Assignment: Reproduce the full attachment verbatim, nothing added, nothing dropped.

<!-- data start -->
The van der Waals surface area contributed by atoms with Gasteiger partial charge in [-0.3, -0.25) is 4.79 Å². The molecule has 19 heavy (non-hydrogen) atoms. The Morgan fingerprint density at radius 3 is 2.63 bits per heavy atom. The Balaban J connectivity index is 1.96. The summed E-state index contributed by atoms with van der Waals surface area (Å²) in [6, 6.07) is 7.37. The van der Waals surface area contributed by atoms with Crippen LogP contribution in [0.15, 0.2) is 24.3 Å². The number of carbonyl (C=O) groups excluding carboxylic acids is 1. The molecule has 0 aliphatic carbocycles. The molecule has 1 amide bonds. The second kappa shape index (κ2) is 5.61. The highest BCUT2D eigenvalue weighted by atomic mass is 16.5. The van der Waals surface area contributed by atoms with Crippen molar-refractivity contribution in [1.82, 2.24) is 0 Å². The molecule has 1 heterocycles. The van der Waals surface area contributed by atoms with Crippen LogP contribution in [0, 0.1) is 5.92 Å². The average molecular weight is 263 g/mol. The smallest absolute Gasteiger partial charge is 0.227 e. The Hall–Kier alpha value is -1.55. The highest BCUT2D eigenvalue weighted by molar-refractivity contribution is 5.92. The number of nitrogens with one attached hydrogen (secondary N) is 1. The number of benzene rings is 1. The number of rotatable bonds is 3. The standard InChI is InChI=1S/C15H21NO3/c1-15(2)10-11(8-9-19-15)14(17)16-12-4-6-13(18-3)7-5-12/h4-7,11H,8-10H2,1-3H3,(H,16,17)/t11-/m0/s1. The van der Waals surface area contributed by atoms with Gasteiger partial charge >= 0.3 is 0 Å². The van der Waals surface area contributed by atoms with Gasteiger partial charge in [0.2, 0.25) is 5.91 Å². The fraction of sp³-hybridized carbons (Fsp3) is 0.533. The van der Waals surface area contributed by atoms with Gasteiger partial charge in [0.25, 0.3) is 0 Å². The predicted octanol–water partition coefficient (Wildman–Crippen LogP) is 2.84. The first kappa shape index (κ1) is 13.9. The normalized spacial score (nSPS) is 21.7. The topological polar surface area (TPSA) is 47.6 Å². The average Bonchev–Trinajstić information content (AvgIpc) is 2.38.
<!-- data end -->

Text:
The van der Waals surface area contributed by atoms with Gasteiger partial charge in [-0.3, -0.25) is 4.79 Å². The molecule has 19 heavy (non-hydrogen) atoms. The Morgan fingerprint density at radius 3 is 2.63 bits per heavy atom. The Balaban J connectivity index is 1.96. The summed E-state index contributed by atoms with van der Waals surface area (Å²) in [6, 6.07) is 7.37. The van der Waals surface area contributed by atoms with Crippen LogP contribution in [0.15, 0.2) is 24.3 Å². The number of carbonyl (C=O) groups excluding carboxylic acids is 1. The molecule has 0 aliphatic carbocycles. The molecule has 1 amide bonds. The second kappa shape index (κ2) is 5.61. The highest BCUT2D eigenvalue weighted by atomic mass is 16.5. The van der Waals surface area contributed by atoms with Crippen molar-refractivity contribution in [1.82, 2.24) is 0 Å². The molecule has 1 heterocycles. The van der Waals surface area contributed by atoms with Crippen LogP contribution in [0, 0.1) is 5.92 Å². The average molecular weight is 263 g/mol. The smallest absolute Gasteiger partial charge is 0.227 e. The Hall–Kier alpha value is -1.55. The highest BCUT2D eigenvalue weighted by molar-refractivity contribution is 5.92. The number of nitrogens with one attached hydrogen (secondary N) is 1. The number of benzene rings is 1. The number of rotatable bonds is 3. The standard InChI is InChI=1S/C15H21NO3/c1-15(2)10-11(8-9-19-15)14(17)16-12-4-6-13(18-3)7-5-12/h4-7,11H,8-10H2,1-3H3,(H,16,17)/t11-/m0/s1. The van der Waals surface area contributed by atoms with Gasteiger partial charge >= 0.3 is 0 Å². The van der Waals surface area contributed by atoms with Gasteiger partial charge in [0.2, 0.25) is 5.91 Å². The fraction of sp³-hybridized carbons (Fsp3) is 0.533. The van der Waals surface area contributed by atoms with Gasteiger partial charge in [0.25, 0.3) is 0 Å². The predicted octanol–water partition coefficient (Wildman–Crippen LogP) is 2.84. The first kappa shape index (κ1) is 13.9. The normalized spacial score (nSPS) is 21.7. The topological polar surface area (TPSA) is 47.6 Å². The average Bonchev–Trinajstić information content (AvgIpc) is 2.38.